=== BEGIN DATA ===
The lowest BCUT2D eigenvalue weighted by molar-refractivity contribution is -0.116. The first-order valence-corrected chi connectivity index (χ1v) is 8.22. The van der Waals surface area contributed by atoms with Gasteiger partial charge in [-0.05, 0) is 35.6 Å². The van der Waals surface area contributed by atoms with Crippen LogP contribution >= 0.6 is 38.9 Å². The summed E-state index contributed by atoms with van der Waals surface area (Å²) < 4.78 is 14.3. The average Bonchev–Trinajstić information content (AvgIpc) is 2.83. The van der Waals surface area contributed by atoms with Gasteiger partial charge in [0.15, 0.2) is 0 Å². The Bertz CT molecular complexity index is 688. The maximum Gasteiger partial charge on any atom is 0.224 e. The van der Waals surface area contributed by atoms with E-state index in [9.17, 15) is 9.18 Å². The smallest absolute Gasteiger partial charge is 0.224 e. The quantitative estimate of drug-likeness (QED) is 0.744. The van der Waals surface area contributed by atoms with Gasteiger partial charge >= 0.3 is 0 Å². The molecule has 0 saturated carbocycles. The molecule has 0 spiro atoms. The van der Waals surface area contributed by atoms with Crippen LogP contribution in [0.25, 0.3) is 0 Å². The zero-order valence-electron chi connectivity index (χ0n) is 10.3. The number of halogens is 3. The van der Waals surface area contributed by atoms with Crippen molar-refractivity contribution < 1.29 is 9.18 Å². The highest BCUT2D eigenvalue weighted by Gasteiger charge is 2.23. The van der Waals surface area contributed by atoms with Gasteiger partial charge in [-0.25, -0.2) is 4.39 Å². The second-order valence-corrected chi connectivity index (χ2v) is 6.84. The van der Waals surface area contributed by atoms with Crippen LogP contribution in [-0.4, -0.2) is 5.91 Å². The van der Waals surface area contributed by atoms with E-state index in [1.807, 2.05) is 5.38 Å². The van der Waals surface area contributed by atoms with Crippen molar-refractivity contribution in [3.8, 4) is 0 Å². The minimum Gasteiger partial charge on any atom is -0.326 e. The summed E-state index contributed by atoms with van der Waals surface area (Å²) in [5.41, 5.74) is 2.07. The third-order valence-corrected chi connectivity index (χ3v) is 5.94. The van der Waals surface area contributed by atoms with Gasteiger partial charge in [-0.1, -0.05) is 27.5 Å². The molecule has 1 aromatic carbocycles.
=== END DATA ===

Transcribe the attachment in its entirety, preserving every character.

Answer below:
The lowest BCUT2D eigenvalue weighted by molar-refractivity contribution is -0.116. The first-order valence-corrected chi connectivity index (χ1v) is 8.22. The van der Waals surface area contributed by atoms with Gasteiger partial charge in [-0.05, 0) is 35.6 Å². The van der Waals surface area contributed by atoms with Crippen LogP contribution >= 0.6 is 38.9 Å². The summed E-state index contributed by atoms with van der Waals surface area (Å²) < 4.78 is 14.3. The average Bonchev–Trinajstić information content (AvgIpc) is 2.83. The van der Waals surface area contributed by atoms with Gasteiger partial charge in [0.15, 0.2) is 0 Å². The Bertz CT molecular complexity index is 688. The maximum Gasteiger partial charge on any atom is 0.224 e. The van der Waals surface area contributed by atoms with E-state index in [9.17, 15) is 9.18 Å². The smallest absolute Gasteiger partial charge is 0.224 e. The quantitative estimate of drug-likeness (QED) is 0.744. The van der Waals surface area contributed by atoms with Gasteiger partial charge >= 0.3 is 0 Å². The molecule has 0 saturated carbocycles. The molecule has 0 spiro atoms. The van der Waals surface area contributed by atoms with Crippen LogP contribution in [0.25, 0.3) is 0 Å². The zero-order valence-electron chi connectivity index (χ0n) is 10.3. The number of halogens is 3. The van der Waals surface area contributed by atoms with Crippen molar-refractivity contribution < 1.29 is 9.18 Å². The highest BCUT2D eigenvalue weighted by Gasteiger charge is 2.23. The van der Waals surface area contributed by atoms with Gasteiger partial charge in [-0.25, -0.2) is 4.39 Å². The second-order valence-corrected chi connectivity index (χ2v) is 6.84. The van der Waals surface area contributed by atoms with Crippen LogP contribution in [-0.4, -0.2) is 5.91 Å². The van der Waals surface area contributed by atoms with E-state index in [1.807, 2.05) is 5.38 Å². The van der Waals surface area contributed by atoms with Crippen molar-refractivity contribution in [3.8, 4) is 0 Å². The minimum Gasteiger partial charge on any atom is -0.326 e. The summed E-state index contributed by atoms with van der Waals surface area (Å²) in [5.41, 5.74) is 2.07. The third-order valence-corrected chi connectivity index (χ3v) is 5.94. The van der Waals surface area contributed by atoms with Gasteiger partial charge in [-0.1, -0.05) is 27.5 Å². The molecule has 1 aromatic carbocycles.